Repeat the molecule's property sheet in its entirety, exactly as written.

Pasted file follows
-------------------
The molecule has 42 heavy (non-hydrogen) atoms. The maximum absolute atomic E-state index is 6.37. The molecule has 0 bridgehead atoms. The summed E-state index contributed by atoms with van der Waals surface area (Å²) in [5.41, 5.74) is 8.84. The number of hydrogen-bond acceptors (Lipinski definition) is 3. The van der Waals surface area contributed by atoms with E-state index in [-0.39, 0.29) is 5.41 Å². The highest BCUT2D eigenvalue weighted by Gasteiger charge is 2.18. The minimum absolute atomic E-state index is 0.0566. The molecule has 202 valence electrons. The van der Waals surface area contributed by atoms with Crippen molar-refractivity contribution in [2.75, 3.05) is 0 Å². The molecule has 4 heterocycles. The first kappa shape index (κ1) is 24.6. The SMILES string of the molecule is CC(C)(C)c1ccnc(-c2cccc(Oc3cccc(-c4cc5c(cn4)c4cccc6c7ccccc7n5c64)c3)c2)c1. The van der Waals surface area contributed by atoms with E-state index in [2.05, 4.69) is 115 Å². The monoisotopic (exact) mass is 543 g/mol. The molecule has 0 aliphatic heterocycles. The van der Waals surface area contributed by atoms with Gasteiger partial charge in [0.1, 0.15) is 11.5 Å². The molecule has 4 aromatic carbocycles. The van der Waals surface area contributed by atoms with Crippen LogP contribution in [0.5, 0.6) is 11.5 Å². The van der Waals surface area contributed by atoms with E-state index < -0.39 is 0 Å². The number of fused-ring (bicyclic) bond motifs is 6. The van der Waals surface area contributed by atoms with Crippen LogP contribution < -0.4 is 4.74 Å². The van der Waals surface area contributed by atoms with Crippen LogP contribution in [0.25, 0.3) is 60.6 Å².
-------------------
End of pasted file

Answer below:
The molecule has 42 heavy (non-hydrogen) atoms. The maximum absolute atomic E-state index is 6.37. The molecule has 0 bridgehead atoms. The summed E-state index contributed by atoms with van der Waals surface area (Å²) in [5.41, 5.74) is 8.84. The number of hydrogen-bond acceptors (Lipinski definition) is 3. The van der Waals surface area contributed by atoms with E-state index in [-0.39, 0.29) is 5.41 Å². The highest BCUT2D eigenvalue weighted by Gasteiger charge is 2.18. The minimum absolute atomic E-state index is 0.0566. The molecule has 202 valence electrons. The van der Waals surface area contributed by atoms with Crippen molar-refractivity contribution in [2.75, 3.05) is 0 Å². The molecule has 4 heterocycles. The first kappa shape index (κ1) is 24.6. The SMILES string of the molecule is CC(C)(C)c1ccnc(-c2cccc(Oc3cccc(-c4cc5c(cn4)c4cccc6c7ccccc7n5c64)c3)c2)c1. The van der Waals surface area contributed by atoms with E-state index in [2.05, 4.69) is 115 Å². The monoisotopic (exact) mass is 543 g/mol. The molecule has 0 aliphatic heterocycles. The van der Waals surface area contributed by atoms with Gasteiger partial charge in [0.1, 0.15) is 11.5 Å². The molecule has 4 aromatic carbocycles. The van der Waals surface area contributed by atoms with Crippen LogP contribution in [0.5, 0.6) is 11.5 Å². The van der Waals surface area contributed by atoms with E-state index < -0.39 is 0 Å². The number of fused-ring (bicyclic) bond motifs is 6. The van der Waals surface area contributed by atoms with Crippen LogP contribution < -0.4 is 4.74 Å². The van der Waals surface area contributed by atoms with Crippen LogP contribution in [0.25, 0.3) is 60.6 Å².